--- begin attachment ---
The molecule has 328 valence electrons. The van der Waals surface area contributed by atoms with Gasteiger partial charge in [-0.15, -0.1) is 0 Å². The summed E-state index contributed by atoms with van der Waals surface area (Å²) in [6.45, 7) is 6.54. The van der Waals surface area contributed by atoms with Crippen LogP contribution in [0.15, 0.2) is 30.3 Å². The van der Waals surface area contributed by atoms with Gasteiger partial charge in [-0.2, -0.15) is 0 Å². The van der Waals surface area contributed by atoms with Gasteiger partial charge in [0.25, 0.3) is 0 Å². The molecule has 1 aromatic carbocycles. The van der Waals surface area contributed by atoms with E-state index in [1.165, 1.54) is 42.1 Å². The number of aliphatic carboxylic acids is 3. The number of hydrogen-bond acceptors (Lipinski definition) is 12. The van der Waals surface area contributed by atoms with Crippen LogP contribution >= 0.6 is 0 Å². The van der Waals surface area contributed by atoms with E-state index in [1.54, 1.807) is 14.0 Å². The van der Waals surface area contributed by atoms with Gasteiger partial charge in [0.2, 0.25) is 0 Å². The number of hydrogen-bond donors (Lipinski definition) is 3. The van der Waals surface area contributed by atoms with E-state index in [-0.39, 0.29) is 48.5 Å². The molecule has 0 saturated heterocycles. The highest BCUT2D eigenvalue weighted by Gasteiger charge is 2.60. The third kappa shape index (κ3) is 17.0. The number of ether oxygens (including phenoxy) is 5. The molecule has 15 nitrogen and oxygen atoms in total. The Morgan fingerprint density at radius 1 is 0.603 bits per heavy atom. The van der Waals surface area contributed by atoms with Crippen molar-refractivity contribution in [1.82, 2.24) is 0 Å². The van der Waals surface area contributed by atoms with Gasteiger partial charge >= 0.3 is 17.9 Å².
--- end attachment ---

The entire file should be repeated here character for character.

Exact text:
The molecule has 328 valence electrons. The van der Waals surface area contributed by atoms with Gasteiger partial charge in [-0.15, -0.1) is 0 Å². The summed E-state index contributed by atoms with van der Waals surface area (Å²) in [6.45, 7) is 6.54. The van der Waals surface area contributed by atoms with Crippen LogP contribution in [0.15, 0.2) is 30.3 Å². The van der Waals surface area contributed by atoms with Gasteiger partial charge in [-0.2, -0.15) is 0 Å². The van der Waals surface area contributed by atoms with Gasteiger partial charge in [0.25, 0.3) is 0 Å². The molecule has 1 aromatic carbocycles. The van der Waals surface area contributed by atoms with E-state index in [1.165, 1.54) is 42.1 Å². The number of aliphatic carboxylic acids is 3. The number of hydrogen-bond acceptors (Lipinski definition) is 12. The van der Waals surface area contributed by atoms with Crippen LogP contribution >= 0.6 is 0 Å². The van der Waals surface area contributed by atoms with E-state index in [1.54, 1.807) is 14.0 Å². The van der Waals surface area contributed by atoms with Gasteiger partial charge in [0.2, 0.25) is 0 Å². The number of hydrogen-bond donors (Lipinski definition) is 3. The van der Waals surface area contributed by atoms with E-state index in [-0.39, 0.29) is 48.5 Å². The molecule has 0 saturated heterocycles. The highest BCUT2D eigenvalue weighted by Gasteiger charge is 2.60. The third kappa shape index (κ3) is 17.0. The number of ether oxygens (including phenoxy) is 5. The molecule has 15 nitrogen and oxygen atoms in total. The Morgan fingerprint density at radius 1 is 0.603 bits per heavy atom. The van der Waals surface area contributed by atoms with Crippen molar-refractivity contribution in [1.82, 2.24) is 0 Å². The van der Waals surface area contributed by atoms with Gasteiger partial charge >= 0.3 is 17.9 Å².